Esophagogastroduodenoscopy (EGD) or upper gastrointestinal endoscopy is an important element in gastroenterology medical billing. EGD is a procedure that involves the introducing a small, flexible endoscope (through the mouth or with smaller endoscopes, through the nose) for visualization of the oropharynx, esophagus, stomach, and proximal duodenum, including real-time evaluation and interpretation of the findings. Medical billing and coding outsourcing companies work to ensure that gastroenterology practices report EGD correctly for appropriate reimbursement.
Overview of EGD
EGD has both diagnostic procedures and therapeutic functions, that is, the technique is utilized to examine or obtain samples, and also to treat abnormalities.
Diagnostic EGD: A diagnostic EGD allows the physician to make diagnostic observations regarding focal benign or malignant lesions, diffuse mucosal changes, luminal obstruction, motility, and extrinsic compression by contiguous structures. It allows visualization of abnormalities detectable by the technique and to photograph, biopsy, and/or remove lesions as appropriate.
Indications that support EGD(s) for diagnostic conditions:
- Patient has upper abdominal distress (e.g., gastroesophageal reflux disease) which persists despite an appropriate trial of symptomatic therapy;
- Patient has upper abdominal distress associated with a short history of signs and symptoms suggesting significant associated disease or illness (e.g., weight loss, anorexia, vomiting, nonsteroidal anti-inflammatory drug [NSAID] intake, other gastric irritant intake);
- Patients over the age of 40 who have experienced a significant history of heartburn that returns after a course of symptomatic therapy;
- Patients who have dysphagia or odynophagia;
- Patient has persistent, unexplained vomiting;
- Patient has upper gastrointestinal x-ray findings of: any lesion that requires biopsy for diagnosis; or gastric ulcer suspicious of cancer; or evidence of stricture or obstruction;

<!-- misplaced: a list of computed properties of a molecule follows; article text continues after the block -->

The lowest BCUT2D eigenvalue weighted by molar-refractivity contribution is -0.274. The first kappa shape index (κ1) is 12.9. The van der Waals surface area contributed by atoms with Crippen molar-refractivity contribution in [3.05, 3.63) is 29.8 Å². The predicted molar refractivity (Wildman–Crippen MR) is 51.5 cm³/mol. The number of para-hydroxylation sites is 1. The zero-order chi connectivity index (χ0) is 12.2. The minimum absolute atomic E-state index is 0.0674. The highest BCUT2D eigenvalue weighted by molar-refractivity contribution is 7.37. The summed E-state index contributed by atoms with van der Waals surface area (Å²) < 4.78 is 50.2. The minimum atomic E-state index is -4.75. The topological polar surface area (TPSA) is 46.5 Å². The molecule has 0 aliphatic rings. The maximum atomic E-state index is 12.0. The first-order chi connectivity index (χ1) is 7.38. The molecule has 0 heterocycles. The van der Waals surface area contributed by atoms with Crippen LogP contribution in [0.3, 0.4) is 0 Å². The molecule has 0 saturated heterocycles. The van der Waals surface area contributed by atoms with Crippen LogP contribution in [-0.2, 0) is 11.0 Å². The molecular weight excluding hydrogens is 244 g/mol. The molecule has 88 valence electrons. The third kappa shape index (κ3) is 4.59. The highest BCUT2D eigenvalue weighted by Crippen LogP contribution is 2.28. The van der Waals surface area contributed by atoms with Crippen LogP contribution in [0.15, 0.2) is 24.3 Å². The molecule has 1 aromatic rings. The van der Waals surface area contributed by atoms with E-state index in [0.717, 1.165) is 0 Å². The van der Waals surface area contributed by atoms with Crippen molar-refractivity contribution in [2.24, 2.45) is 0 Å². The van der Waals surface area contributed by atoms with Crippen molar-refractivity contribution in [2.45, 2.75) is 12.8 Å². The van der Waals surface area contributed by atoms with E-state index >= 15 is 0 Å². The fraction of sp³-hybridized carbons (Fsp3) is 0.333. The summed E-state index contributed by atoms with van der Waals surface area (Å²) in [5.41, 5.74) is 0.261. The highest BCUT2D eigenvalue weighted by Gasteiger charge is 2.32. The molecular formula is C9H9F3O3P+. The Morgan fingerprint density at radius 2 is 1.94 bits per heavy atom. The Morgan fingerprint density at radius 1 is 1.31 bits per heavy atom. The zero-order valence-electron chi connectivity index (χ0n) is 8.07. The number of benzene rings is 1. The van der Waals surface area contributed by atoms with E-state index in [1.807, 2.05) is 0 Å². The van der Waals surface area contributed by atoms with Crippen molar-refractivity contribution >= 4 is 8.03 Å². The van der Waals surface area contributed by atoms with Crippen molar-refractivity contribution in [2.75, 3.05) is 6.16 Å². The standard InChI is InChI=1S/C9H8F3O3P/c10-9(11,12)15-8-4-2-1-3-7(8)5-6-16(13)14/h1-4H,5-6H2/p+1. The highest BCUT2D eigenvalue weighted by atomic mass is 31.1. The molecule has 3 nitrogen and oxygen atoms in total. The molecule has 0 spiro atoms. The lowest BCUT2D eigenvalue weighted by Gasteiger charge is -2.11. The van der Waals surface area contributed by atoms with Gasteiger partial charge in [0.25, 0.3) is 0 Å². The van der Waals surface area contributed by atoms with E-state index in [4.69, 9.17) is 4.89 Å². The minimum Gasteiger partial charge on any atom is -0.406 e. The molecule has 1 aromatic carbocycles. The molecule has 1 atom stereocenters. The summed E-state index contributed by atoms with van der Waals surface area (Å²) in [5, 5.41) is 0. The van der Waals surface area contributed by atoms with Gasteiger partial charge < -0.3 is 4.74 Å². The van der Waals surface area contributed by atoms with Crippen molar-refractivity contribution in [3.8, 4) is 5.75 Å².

- To assess acute injury after caustic agent ingestion;
- When anti-reflux surgery is contemplated; or
- Patient has gastrointestinal bleeding: in most actively bleeding patients; or for presumed chronic blood loss and iron deficiency anemia when investigation of large bowel is negative.
Therapeutic EGD: Applications of therapeutic EGD include: managing haemorrhage, removing foreign bodies and neo plastic growths, relieving obstruction due to stricture, malignancy, or other causes through dilatation or the placement of stents, and to assist in the placement of percutaneous gastrostomy tubes.
EGD(s) will be considered medically reasonable and necessary for the following therapeutic purposes:
- Treatment of bleeding lesions;
- Removal of foreign bodies;
- Sclerotherapy and/or band ligation for bleeding from esophageal or gastric varices;
- Dilatation of strictures in the upper intestinal tract;
- Removal of selected polypoid lesions;
- Placement of feeding tubes;
- Palliative therapy of stenosing neoplasms (e.g., laser, stent placement).
Follow-up EGD(s): Indications that support follow-up EGD(s) are –
- Biopsy surveillance of patients with Barrett’s esophaguse very 12 to 24 months (if dysplasia is present, earlier surveillance intervals of from three to six months may be required);
- Follow-up of gastric ulcers to healing or satisfaction that they are benign;
- Follow-up and treatment of esophageal strictures requiring guide wire dilation;
- Follow-up of duodenal ulcer or other lesions of the upper gastrointestinal tract that have resulted in serious consequences (e.g., hemorrhage);
- Follow-up of patients having a previous gastric polypectomy for adenoma; or
- Follow-up and treatment of patients with esophagealvarices or bleeding lesions requiring recurrent therapy (e.g., esophagealvarices, gastric varices, angiodysplastic or watermelon stomach lesions, radiation gastritis);
- Follow-up for removal of percutaneous gastrostomy tube (PEG)
Situations where periodic EGD is NOT usually indicated –
- Surveillance of healed, benign disease such as gastric or duodenal ulcer or benign esophageal strictures; or
- Cancer surveillance in patients with pernicious anemia, treated achalasia, or prior gastric resection.
EGD is generally contraindicated for patients with recent myocardial infarction.
2018 CPT/HCPCS Codes for Esophagogastroduodenoscopy
The CPT codes to report services performed during an esophagogastroduodenoscopy are:
43233 Esophagogastroduodenoscopy, flexible, transoral; with dilation of esophagus with balloon (30 mm diameter or larger) (includes fluoroscopic guidance, when performed)
43235 Esophagogastroduodenoscopy, flexible, transoral; diagnostic, including collection of specimen(s) by brushing or washing, when performed
43236 Esophagogastroduodenoscopy, flexible, transoral; with directed submucosal injection(s), any substance
43237 Esophagogastroduodenoscopy, flexible, transoral; with endoscopic ultrasound examination limited to the esophagus, stomach or duodenum, and adjacent structures
43238 Esophagogastroduodenoscopy, flexible, transoral; with transendoscopic ultrasound-guided intramural or transmural fine-needle aspiration/biopsy(s), (includes endoscopic ultrasound examination limited to the esophagus, stomach or duodenum, and adjacent structures)